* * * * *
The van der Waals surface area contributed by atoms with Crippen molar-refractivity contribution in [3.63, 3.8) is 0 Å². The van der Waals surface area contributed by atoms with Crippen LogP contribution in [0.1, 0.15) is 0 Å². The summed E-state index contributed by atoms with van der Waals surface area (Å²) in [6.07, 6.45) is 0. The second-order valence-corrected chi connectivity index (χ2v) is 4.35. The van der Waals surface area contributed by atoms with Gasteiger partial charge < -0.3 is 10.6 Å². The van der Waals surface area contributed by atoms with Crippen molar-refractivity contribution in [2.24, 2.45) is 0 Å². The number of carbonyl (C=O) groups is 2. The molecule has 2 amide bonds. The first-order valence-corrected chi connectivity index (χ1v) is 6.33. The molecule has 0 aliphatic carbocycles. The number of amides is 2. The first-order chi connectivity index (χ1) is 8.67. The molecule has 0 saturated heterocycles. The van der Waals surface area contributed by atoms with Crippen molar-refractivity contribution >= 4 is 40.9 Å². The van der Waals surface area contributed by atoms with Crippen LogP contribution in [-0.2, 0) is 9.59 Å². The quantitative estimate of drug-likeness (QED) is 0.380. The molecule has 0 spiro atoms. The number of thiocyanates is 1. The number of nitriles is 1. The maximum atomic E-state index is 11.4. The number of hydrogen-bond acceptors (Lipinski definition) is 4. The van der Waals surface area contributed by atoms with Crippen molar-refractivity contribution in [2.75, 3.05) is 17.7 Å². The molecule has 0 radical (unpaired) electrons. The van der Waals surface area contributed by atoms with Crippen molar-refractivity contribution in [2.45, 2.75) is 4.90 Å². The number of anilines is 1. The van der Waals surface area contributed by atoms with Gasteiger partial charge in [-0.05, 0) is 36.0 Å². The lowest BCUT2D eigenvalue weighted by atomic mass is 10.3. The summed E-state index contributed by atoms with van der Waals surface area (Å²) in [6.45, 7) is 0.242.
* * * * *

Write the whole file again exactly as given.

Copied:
The van der Waals surface area contributed by atoms with Crippen molar-refractivity contribution in [3.63, 3.8) is 0 Å². The van der Waals surface area contributed by atoms with Crippen LogP contribution in [0.1, 0.15) is 0 Å². The summed E-state index contributed by atoms with van der Waals surface area (Å²) in [6.07, 6.45) is 0. The second-order valence-corrected chi connectivity index (χ2v) is 4.35. The van der Waals surface area contributed by atoms with Gasteiger partial charge < -0.3 is 10.6 Å². The van der Waals surface area contributed by atoms with Crippen molar-refractivity contribution in [2.24, 2.45) is 0 Å². The number of carbonyl (C=O) groups is 2. The molecule has 2 amide bonds. The first-order valence-corrected chi connectivity index (χ1v) is 6.33. The molecule has 0 aliphatic carbocycles. The number of amides is 2. The first-order chi connectivity index (χ1) is 8.67. The molecule has 0 saturated heterocycles. The van der Waals surface area contributed by atoms with Crippen molar-refractivity contribution >= 4 is 40.9 Å². The van der Waals surface area contributed by atoms with Crippen LogP contribution in [-0.2, 0) is 9.59 Å². The quantitative estimate of drug-likeness (QED) is 0.380. The molecule has 0 spiro atoms. The number of thiocyanates is 1. The number of nitriles is 1. The maximum atomic E-state index is 11.4. The number of hydrogen-bond acceptors (Lipinski definition) is 4. The van der Waals surface area contributed by atoms with Crippen molar-refractivity contribution in [2.75, 3.05) is 17.7 Å². The molecule has 0 radical (unpaired) electrons. The van der Waals surface area contributed by atoms with Crippen molar-refractivity contribution in [2.45, 2.75) is 4.90 Å². The number of anilines is 1. The van der Waals surface area contributed by atoms with Gasteiger partial charge in [-0.05, 0) is 36.0 Å². The lowest BCUT2D eigenvalue weighted by atomic mass is 10.3. The summed E-state index contributed by atoms with van der Waals surface area (Å²) in [6.45, 7) is 0.242.